The year I turned 50, I committed myself… to becoming an artist.
With my children well launched, I saw time and energy opening up, and decided to examine a question asked of me (years earlier):
“Why is art always leaking out of you?”
The better question was, “If the art leaks out, then why am I not an artist?”
I thought it was because I hadn't been taught to paint.
So I took a class and discovered that the only way to get better at painting was by actively painting.
I knew I had to start painting and keep on painting until the paintings were, well… paintings.
But what was I supposed to paint?
I thought the answer might be at the museum.
I spent weeks at every major museum in my state, and for the first time in my life, I forced myself to really look at the art. I read the descriptions with far more than a cursory glance, and inch by inch I really studied the paintings, drawings and sculpture that I found.
I started recognizing different artists when I saw their work from across a gallery. Words like “Oh, hello, Pablo...” started coming into my head as I walked the marble floors, and gradually, I started understanding the periods and movements I was seeing.
I bought a book filled with gossip about the lives of the artists; who was sleeping with whom, who liked to drink, and other dirt that further humanized the greats. Sure, they made art that could literally move me to tears, but at they end of the day, they all put their pajamas on one leg at a time, just like me...
I kept on reading, and I kept on looking. To my shock, I started finding mistakes…
You heard that right. There were mistakes embedded in so much of the art I looked at. A wonky perspective in a landscape was hung next to a misplaced nostril or disproportionate digit. Sometimes the color mixing wasn't quite complete, and some pieces had clearly been abandoned (in disgust) by their (not yet) famous makers.
I can't describe the hopeful effect of this observation!
Contrary to everything my Mother had drilled into me, I learned that making art meant making mistakes!
So I had nothing to loose.
I vowed that I would force myself to make painting a week for a year, then committed to the endeavor by signing up to write a blog about it. I crowed incessantly about it on facebook so that I had no choice but to follow through.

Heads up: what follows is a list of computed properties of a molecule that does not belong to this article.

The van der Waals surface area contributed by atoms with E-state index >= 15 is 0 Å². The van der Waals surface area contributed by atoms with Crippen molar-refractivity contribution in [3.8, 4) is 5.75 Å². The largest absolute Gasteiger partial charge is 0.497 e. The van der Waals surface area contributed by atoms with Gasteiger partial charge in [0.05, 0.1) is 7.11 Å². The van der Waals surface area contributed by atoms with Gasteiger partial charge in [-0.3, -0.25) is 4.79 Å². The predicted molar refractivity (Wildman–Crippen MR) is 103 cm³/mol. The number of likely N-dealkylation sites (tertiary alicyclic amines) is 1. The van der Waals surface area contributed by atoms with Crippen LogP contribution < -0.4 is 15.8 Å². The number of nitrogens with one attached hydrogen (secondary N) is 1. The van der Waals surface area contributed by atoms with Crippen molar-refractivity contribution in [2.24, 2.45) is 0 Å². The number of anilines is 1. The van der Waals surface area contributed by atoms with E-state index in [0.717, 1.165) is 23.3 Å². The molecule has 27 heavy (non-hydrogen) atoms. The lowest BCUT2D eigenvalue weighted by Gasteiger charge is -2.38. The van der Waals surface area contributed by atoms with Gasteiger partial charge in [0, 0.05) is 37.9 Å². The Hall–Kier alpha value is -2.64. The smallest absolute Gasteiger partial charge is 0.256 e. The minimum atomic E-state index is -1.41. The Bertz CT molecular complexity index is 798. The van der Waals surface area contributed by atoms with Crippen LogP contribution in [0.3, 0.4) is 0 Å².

But what was I supposed to paint?
Then I remembered the story of Vincent Van Gogh. When he taught himself to paint, he did so by copying the works of his favorite painters. I figured if Vincent had learned that way, he would be the perfect teacher for me. I read his biographies, and I studied his work as intensely as I had studied my own children's faces.
I carved out some space for a studio, bought some more paint, and blocked my time. I ignored everyone who dared say “nay.”
In the Vincent Project Blog, I chronicled that year long commitment to teach myself how to how to paint, and in the process, how to become the artist I always wanted to be.
I made paintings and keep on making paintings until the paintings were, well… paintings.
Fitting art into my life was not easy. There were many times during the project that I wanted to give it up – sometimes because I thought I couldn't do it, and often when my life (and some of the people in it) were telling me that the project was nothing more than a quixotic waste of time.
But I didn't give up. I painted and I wrote, and I changed the way I see myself forever.
That was five years ago. Now, I make art full time, and my work is being collected, loved and shown.
That little leak of art has turned into a flood, and I am, finally, the person I'm supposed to be.
Art is important. Art matters.